Islam’s challenge

It is so crucial that moderate, peaceful Muslims speak out against the violence being carried out in the name of Islam. And many are.

A resident wears an "Orlando Strong" T-shirt during a vigil at Lake Eola Park in Orlando. (photo credit: STEVE NESIUS/REUTERS)
A resident wears an "Orlando Strong" T-shirt during a vigil at Lake Eola Park in Orlando.
(photo credit: STEVE NESIUS/REUTERS)
Was Omar Mateen’s distorted understanding of Islamic faith the motivating factor behind his horrific act of violence? Or was Mateen a deranged homophobe who only used his perverted reading of Islam as an excuse to carry out his despicable shooting against Orlando, Florida’s gay community? We may never know.
What is clear even from a cursory look around the world, however, is that too much death and suffering are caused by those who claim to be acting in the name of Islam. And while Islamic belief clearly does not make all Muslims violent, Muslim leaders have a special obligation to confront problematic aspects of Islamic texts and theology that seem to promote violence.
There are daily reminders of how Islam is used to justify the most heinous crimes against humanity. Just this weekend Islamic State – which took responsibility for the Orlando massacre – also claimed to be behind a suicide and car bomb blast in Damascus near Syria’s holiest Shi’ite shrine that killed at least 20 people. But the Orlando murders, the deadliest mass shooting in US history, will be talked about for years to come and will undoubtedly have an impact on the upcoming US presidential race. The bombing in Damascus, in contrast, will hardly register in the world’s consciousness, because tragically these sectarian massacres have become a part of the fabric of the Middle East.
From Syria and Iraq to Nigeria, Sudan, Afghanistan and Pakistan, a great number of fatalities in armed conflicts around the world are in wars involving Muslims. The most numerous victims of Muslim violence – including executions and lynchings – are Muslim.
Al-Qaida and Islamic State are not the only ones applying Islamic faith violently. In Pakistan, statements critical of the Prophet or Islam are labeled as blasphemy and punishable by death. In Saudi Arabia, churches and synagogues are outlawed and beheadings are a legitimate form of punishment.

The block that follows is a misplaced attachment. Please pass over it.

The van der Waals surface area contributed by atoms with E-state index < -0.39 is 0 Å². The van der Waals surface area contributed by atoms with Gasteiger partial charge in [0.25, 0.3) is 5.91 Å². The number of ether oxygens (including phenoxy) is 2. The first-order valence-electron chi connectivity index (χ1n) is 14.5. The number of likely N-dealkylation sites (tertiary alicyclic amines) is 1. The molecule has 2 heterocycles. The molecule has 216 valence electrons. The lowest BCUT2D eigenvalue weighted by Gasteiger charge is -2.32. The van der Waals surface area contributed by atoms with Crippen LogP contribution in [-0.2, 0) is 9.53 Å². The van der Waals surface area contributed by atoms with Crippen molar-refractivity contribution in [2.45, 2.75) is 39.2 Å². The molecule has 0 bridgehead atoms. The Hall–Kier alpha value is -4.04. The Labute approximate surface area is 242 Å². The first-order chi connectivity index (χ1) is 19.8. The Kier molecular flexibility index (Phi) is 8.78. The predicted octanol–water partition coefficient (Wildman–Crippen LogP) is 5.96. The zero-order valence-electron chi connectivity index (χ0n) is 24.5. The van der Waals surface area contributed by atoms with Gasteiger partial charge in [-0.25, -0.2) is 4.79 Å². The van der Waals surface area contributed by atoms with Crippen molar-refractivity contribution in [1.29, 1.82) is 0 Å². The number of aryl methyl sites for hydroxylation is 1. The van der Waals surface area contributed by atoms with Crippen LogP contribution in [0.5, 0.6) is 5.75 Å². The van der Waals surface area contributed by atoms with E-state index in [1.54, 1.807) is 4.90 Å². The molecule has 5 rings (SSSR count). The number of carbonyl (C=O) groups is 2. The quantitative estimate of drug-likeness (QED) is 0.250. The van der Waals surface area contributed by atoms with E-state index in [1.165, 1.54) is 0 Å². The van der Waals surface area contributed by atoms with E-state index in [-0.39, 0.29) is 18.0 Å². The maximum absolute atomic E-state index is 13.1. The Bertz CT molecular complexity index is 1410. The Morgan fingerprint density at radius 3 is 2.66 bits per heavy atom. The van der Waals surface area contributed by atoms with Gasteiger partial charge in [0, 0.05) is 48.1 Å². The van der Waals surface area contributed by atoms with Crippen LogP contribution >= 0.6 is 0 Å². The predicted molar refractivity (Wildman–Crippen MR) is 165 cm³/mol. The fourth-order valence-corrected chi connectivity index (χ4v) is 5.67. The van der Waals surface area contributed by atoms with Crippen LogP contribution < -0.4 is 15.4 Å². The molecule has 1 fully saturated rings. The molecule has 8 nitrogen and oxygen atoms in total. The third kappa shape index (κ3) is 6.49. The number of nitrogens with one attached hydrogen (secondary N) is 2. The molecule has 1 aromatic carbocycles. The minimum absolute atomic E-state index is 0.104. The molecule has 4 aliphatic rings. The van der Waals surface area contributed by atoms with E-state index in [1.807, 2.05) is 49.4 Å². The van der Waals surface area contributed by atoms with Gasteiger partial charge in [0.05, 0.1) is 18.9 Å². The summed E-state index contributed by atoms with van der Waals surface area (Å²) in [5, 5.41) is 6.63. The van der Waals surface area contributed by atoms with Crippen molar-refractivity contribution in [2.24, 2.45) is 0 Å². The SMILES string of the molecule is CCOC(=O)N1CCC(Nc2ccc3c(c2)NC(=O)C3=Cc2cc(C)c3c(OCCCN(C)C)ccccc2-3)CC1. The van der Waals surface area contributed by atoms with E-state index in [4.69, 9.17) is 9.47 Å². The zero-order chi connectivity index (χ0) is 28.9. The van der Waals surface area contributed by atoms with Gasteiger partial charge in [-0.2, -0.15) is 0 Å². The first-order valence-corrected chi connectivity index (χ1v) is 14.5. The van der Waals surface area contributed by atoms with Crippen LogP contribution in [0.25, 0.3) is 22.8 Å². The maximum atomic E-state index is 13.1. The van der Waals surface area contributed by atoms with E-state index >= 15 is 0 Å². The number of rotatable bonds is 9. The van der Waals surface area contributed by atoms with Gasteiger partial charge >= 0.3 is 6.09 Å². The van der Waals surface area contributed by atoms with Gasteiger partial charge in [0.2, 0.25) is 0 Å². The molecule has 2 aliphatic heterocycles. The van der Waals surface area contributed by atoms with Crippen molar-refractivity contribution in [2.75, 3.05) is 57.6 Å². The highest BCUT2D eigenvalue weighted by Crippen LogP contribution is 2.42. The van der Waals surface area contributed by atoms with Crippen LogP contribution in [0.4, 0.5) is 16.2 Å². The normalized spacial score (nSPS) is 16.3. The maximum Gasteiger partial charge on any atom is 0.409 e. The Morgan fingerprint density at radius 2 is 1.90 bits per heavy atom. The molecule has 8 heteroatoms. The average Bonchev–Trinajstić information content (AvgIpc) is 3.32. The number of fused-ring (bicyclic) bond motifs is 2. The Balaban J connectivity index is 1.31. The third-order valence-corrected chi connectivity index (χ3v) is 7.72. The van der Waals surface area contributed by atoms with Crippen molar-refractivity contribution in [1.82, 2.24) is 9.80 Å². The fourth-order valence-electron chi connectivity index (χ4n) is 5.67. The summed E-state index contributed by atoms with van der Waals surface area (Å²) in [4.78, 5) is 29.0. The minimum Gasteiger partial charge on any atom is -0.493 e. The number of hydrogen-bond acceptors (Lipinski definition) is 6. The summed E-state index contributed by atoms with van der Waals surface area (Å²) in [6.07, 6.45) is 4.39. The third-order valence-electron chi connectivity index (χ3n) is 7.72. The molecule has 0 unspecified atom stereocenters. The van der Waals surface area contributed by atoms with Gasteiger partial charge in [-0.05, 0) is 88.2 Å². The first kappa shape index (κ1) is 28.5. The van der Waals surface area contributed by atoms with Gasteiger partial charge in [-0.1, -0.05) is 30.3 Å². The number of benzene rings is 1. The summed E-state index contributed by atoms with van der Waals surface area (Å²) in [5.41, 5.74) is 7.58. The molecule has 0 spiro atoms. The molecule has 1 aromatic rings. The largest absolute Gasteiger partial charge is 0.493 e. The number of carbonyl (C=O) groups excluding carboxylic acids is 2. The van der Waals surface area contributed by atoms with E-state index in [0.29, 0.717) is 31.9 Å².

In Iran stoning is an acceptable punishment and homosexuals are hanged for their “crime.”
That’s why it is so crucial that moderate, peaceful Muslims speak out against the violence being carried out in the name of Islam. And many are. The Husseini Islamic Center of Florida, located near Orlando, issued a statement condemning the shooting. “Our community stands united with our fellow Americans in denouncing any action that would claim to justify such atrocious acts of violence,” said HIC media director Dr. Aunali Khaku in a statement.
The Florida chapter of the Council on American-Islamic Relations urged fellow Muslims to donate blood to those who are injured and promoted a fund-raising campaign for victims of the shooting on Facebook.
But more needs to be done. Peace-loving and law-abiding Muslims, who make up the vast majority of the world’s 1.6 billion believers, must confront and reinterpret the more problematic aspects of Muslim faith: texts that refer to Jews and Christians as “pigs and monkeys;” Sha’aria laws that prescribe death for the crime of apostasy, death by stoning for adultery and hanging for homosexuality.
Islam is not the only monotheistic faith that contains violent messages. Judaism has many of its own, such as the concept of a holy war that justifies genocide (wiping out Amalek) or harsh retribution for religious sins. But due to the circumstances of Judaism’s development in exile, many of its more militaristic or violent texts were spiritualized.
The struggle against Amalek became an internal battle against evil inclinations, conflict on the battlefield became a metaphor for the jousting of Torah scholars in the study hall. The return of the Jewish people to the Land of Israel presents new challenges for Judaism, as some religious leaders seek to revive a more literal reading of biblical texts.
Similarly, Islam must undergo change, as Ayaan Hirsi Ali argued in her book Heretic: Why Islam Needs a Reformation Now. Ali outlined five areas in which Islam needs to be examined critically and reformed: the literal reading of the Quran; the appeal of martyrdom; violent, intolerant or anachronistic Shariah; the right of individual Muslims to enforce Muslim law; and the imperative to wage holy war.
Islam cannot exclusively be blamed for the horrific act of pointless violence perpetrated in Orlando, just as any other religion cannot be blamed for the acts of violence and terrorism its constituents carry out against innocent people.
But this doesn’t exempt religious leaders of all faiths from taking an unequivocal stand against violence in the name of religion. In a world of growing danger and threat, that stand needs to be taken now